This is our first store owner interview and we’re thrilled to have Steven Sashen on. Steven is the founder and CEO of Xero Shoes – makers of barefoot running footwear where you can purchase pre-made sandals or kits to make your own sandals. Steven is also a big proponent of the barefoot running movement, is a competitive sprinter, and has refused an offer from Kevin O’Leary on ABC’s Shark Tank.

Below is the summary of the discussion.

Did I miss anything in terms of what you do?

In terms of Xero Shoes, people use our products for much more than running. Also, starting in or around October 2016, we will have more than just sandals as we’re launching our line of shoes. Instead of focusing on barefoot, the way I like to describe what we do is that we are to footwear what natural and organic are to food. So we’re about letting your feet bend, flex, move, and function naturally.

Where did the idea come from for your products? What was the beginning like?

The idea came from watching people running in slow motion to see what they really did or didn’t need in terms of support. We started the company in November 2009. Prior to that, I had been making sandals just as a hobby. Then Michael Sandler, who was writing a book about barefoot running, said that if I had a website then he’ll put me in his book.

So I rushed home, pitched the idea to my wife – who told me it’s a really stupid idea, and so after she went to bed around 9pm, I had the website up by around 10pm. The way I convinced her the next day was by saying that this can be an SEO experiment as I was confident I could own the keyword space and we’ll see what it does – maybe it’ll be a car payment. Two months later, it was a full-time job.

Another thing was that at the time, there was one other guy doing this, but he wasn’t treating it like a proper business. If you ordered from him, it would take three weeks to get something delivered, and I didn’t like the materials he was using and that he wasn’t treating it as a business. So I had my own take on the idea.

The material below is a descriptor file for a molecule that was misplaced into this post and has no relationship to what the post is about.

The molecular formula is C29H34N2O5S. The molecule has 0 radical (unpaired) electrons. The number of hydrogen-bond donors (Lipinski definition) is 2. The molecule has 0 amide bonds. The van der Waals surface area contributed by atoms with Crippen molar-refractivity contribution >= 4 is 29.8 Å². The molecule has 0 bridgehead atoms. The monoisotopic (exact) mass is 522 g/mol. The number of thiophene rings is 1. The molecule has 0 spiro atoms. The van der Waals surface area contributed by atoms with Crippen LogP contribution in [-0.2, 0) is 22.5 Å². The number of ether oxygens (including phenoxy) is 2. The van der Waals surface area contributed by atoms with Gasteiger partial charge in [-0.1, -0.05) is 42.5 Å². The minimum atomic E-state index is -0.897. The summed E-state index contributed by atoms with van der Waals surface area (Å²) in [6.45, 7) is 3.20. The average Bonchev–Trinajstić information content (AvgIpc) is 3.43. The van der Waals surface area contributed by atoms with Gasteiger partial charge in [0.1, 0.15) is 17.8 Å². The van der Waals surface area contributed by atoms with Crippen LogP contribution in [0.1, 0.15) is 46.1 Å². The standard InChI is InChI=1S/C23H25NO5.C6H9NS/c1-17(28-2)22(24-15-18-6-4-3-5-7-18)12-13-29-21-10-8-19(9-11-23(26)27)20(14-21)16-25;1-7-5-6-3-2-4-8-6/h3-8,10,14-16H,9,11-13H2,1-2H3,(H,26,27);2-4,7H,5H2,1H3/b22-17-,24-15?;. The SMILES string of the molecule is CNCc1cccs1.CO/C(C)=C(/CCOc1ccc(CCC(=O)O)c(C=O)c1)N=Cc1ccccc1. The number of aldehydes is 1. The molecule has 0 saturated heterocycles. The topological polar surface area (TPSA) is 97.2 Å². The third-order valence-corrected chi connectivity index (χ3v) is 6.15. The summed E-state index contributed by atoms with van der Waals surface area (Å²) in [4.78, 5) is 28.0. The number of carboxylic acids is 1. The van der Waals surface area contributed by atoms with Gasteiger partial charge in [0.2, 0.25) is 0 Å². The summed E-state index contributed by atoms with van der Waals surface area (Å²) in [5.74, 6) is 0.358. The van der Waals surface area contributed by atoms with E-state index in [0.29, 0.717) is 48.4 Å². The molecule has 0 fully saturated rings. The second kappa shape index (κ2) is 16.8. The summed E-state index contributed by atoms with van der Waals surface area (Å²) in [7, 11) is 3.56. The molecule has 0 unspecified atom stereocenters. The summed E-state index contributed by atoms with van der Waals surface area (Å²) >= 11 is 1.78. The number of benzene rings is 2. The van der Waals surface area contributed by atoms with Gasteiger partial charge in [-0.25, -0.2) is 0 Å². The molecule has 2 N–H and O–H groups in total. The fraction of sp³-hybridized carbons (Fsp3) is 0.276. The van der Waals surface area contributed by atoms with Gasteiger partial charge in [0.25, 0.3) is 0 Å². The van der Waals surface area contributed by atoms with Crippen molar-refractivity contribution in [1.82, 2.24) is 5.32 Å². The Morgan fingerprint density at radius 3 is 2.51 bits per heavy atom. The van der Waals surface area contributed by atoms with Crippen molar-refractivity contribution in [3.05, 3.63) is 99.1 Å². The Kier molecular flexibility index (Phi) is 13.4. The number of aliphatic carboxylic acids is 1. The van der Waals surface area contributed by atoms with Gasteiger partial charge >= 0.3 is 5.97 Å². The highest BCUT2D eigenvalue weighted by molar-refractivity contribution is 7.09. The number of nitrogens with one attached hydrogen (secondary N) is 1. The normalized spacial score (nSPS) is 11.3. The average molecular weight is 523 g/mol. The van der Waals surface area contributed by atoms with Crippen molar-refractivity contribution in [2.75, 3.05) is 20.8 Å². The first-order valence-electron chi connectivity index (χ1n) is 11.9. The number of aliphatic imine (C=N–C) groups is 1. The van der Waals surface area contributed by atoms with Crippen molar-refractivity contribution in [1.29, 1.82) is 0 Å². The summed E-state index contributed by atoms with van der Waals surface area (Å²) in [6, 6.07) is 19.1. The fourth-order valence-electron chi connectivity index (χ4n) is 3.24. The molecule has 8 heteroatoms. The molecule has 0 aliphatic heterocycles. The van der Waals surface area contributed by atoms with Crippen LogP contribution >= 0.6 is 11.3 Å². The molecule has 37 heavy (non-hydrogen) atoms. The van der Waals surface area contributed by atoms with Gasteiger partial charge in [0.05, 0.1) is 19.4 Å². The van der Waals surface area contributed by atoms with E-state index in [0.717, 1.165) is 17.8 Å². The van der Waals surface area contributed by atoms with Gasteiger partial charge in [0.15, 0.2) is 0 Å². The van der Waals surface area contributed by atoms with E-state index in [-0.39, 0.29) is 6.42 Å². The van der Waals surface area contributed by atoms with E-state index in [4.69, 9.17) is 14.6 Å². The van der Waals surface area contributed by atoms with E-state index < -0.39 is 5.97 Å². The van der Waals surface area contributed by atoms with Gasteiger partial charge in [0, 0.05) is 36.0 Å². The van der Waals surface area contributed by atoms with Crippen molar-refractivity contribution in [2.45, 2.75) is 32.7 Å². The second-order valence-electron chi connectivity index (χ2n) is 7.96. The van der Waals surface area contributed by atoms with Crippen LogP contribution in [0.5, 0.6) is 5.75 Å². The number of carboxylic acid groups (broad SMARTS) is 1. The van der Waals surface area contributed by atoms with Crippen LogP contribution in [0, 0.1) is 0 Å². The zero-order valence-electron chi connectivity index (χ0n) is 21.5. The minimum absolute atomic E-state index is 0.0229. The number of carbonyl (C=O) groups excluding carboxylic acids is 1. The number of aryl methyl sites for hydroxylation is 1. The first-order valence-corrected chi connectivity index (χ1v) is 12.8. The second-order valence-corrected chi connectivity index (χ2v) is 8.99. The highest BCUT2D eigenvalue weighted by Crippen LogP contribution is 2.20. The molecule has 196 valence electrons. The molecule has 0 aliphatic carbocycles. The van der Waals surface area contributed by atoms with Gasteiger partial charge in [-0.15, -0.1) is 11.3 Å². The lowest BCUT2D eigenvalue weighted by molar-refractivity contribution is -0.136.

One of the first things I did was make videos and PDFs about how to make sandals and just put those out there. Then it was just a matter of selling the pieces and kits to make your own sandals.

I built the website on WordPress. The first eCommerce platform I used was Ecwid because it was one of the quickest ways to start selling at that time. After that, I moved over to Interspire, the self-hosted version of BigCommerce, because I wanted more control over the UI and experience.

How did you end up picking WooCommerce?

Eventually, I needed a solution that did inventory management for product bundles really well because we had individual pieces and also kitted products. WooCommerce had the Product Bundles extension (built by Manos Psychogyiopoulos), and the platform was free and open-source, so that made me shift over in late 2012.

What were some marketing tactics that you used to build traction?

I found the places where people were talking about the things that I was doing, and just got in on the conversations. I started doing some SEO by creating some content, putting videos on YouTube, and set up a Facebook page, a Twitter account, and everything-else account.